This brings us to the second major stumbling block: What Locke does provide us by way of moral theory in these works is diffuse, with the air of being what J. Schneewind has characterized as “brief, scattered and sometimes puzzling” (Schneewind 1994, 200).
This is not to suggest that Locke says nothing specific or concrete about morality.
Locke makes references, throughout his works, to morality and moral obligation.
However, two quite distinct positions on morality seem to emerge from Locke's works and it is this dichotomous aspect of Locke's view that has generated the greatest degree of controversy. In this work, we find Locke espousing a fairly traditional rationalistic natural law position, which consists broadly in the following three propositions: first, that moral rules are founded on divine, universal and absolute laws; second, that these divine moral laws are discernible by human reason; and third, that by dint of their divine authorship these rules are obligatory and rationally discernible as such.
His views on morality are a case in point” (Schneewind 1994, 199).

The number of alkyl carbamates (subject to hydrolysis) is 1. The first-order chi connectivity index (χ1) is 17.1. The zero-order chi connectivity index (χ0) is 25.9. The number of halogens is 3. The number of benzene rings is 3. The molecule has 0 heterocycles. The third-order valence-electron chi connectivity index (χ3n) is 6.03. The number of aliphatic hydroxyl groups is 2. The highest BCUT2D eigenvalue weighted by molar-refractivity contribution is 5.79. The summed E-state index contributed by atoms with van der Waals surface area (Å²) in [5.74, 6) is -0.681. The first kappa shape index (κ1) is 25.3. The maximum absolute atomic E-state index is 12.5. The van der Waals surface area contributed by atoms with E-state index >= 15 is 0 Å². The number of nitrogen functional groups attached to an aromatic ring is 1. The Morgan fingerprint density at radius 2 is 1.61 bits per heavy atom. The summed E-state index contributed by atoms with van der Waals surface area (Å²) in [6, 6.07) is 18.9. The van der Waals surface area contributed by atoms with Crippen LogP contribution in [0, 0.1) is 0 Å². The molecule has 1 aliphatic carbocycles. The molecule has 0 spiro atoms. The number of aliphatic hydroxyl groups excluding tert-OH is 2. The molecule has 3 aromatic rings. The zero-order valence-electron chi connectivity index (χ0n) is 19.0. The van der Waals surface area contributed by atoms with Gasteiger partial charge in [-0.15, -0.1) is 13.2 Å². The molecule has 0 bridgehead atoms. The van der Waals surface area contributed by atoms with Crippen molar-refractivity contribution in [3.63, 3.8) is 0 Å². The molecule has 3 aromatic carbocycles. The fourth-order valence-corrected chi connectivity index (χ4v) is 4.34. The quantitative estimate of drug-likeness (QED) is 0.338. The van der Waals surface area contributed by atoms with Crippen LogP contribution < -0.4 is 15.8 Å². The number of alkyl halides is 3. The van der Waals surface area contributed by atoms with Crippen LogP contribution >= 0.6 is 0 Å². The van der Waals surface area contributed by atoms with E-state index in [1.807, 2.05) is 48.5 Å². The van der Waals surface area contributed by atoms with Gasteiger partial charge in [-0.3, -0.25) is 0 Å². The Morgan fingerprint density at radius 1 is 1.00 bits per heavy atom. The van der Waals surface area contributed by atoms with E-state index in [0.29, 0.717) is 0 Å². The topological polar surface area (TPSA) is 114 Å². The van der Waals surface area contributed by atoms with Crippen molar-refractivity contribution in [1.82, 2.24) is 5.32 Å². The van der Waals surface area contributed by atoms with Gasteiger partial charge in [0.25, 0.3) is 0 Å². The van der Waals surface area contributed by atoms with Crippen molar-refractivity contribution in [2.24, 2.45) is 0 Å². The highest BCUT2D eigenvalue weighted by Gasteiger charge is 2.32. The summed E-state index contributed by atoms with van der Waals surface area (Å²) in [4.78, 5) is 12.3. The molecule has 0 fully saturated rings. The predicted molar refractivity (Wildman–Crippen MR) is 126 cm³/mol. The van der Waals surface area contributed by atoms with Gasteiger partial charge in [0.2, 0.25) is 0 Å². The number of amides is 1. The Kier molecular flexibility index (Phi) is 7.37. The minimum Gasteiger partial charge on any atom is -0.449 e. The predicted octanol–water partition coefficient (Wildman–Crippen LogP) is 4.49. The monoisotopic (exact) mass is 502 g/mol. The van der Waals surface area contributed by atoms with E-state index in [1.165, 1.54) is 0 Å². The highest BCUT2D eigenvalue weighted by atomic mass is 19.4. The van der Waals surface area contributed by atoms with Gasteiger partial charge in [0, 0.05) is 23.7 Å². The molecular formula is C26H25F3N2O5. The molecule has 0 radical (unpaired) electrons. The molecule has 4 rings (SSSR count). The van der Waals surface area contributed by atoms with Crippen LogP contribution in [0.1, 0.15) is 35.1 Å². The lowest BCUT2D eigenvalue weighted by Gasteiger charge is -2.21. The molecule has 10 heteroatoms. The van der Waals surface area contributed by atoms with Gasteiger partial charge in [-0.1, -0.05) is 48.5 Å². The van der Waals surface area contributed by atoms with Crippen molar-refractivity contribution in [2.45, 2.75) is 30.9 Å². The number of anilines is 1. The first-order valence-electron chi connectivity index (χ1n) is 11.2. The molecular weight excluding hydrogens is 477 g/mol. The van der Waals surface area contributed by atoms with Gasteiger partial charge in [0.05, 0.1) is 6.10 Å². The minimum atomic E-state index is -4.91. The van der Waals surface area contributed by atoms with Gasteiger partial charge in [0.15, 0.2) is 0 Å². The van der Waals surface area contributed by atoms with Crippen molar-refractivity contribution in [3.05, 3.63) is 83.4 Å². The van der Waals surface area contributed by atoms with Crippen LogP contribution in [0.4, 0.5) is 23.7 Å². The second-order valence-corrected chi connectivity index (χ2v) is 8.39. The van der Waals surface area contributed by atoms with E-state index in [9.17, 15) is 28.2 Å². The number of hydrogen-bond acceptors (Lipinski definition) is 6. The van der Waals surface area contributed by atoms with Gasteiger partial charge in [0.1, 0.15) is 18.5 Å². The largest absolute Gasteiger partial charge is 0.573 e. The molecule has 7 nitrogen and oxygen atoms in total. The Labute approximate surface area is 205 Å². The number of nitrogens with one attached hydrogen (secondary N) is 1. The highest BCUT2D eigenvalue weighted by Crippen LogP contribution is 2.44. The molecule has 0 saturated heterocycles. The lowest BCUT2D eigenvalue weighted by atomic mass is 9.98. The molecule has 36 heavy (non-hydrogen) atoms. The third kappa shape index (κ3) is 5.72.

Schneewind argues that the two strands of Locke's moral theory are irreconcilable, and that this is a fact Locke must have realized.James Tyrell, one of those who attended that evening, is a source of enlightenment on this matter—he later recalled that the discussion concerned morality and revealed religion.But, Locke himself refers to the subjects they discussed that fateful evening as ‘very remote’ from the matters of the is certainly not intended as a work of moral philosophy; it is a work of epistemology, laying the foundations for knowledge.In recounting his original inclination to embark on the project, he recalls a discussion with “five or six friends”, at which they discoursed “on a Subject very remote from this” (Locke 1700, 7).According to Locke, the discussion eventually hit a standstill, at which point it was agreed that in order to settle the issue at hand it would first be necessary to, as Locke puts it, “examine our own Abilities, and see, what Objects our Understandings were, or were not fitted to deal with” (Locke 1700, 7).We have to conclude, then, that the is strongly motivated by an interest in establishing the groundwork for moral reasoning.However, while morality clearly has a position of the highest regard in his epistemological system, his promise of a demonstrable moral science is never realized here, or in later works.There are two main stumbling blocks to the study of Locke's moral philosophy.The first regards the singular lack of attention the subject receives in Locke's most important and influential published works; not only did Locke never publish a work devoted to moral philosophy, but he dedicates little space to its discussion in the works he did publish.The traditional moral concept of natural law arises in Locke's (1690) serving as a major plank in his argument regarding the basis for civil law and the protection of individual liberty, but he does not go into any detail regarding how we come to know natural law nor how we might be obligated, or even motivated, to obey it.In his ) Locke spends little time discussing morality, and what he does provide in the way of a moral epistemology seems underdeveloped, offering, at best, the suggestion of what a moral system might look like rather than a fully-realized positive moral position.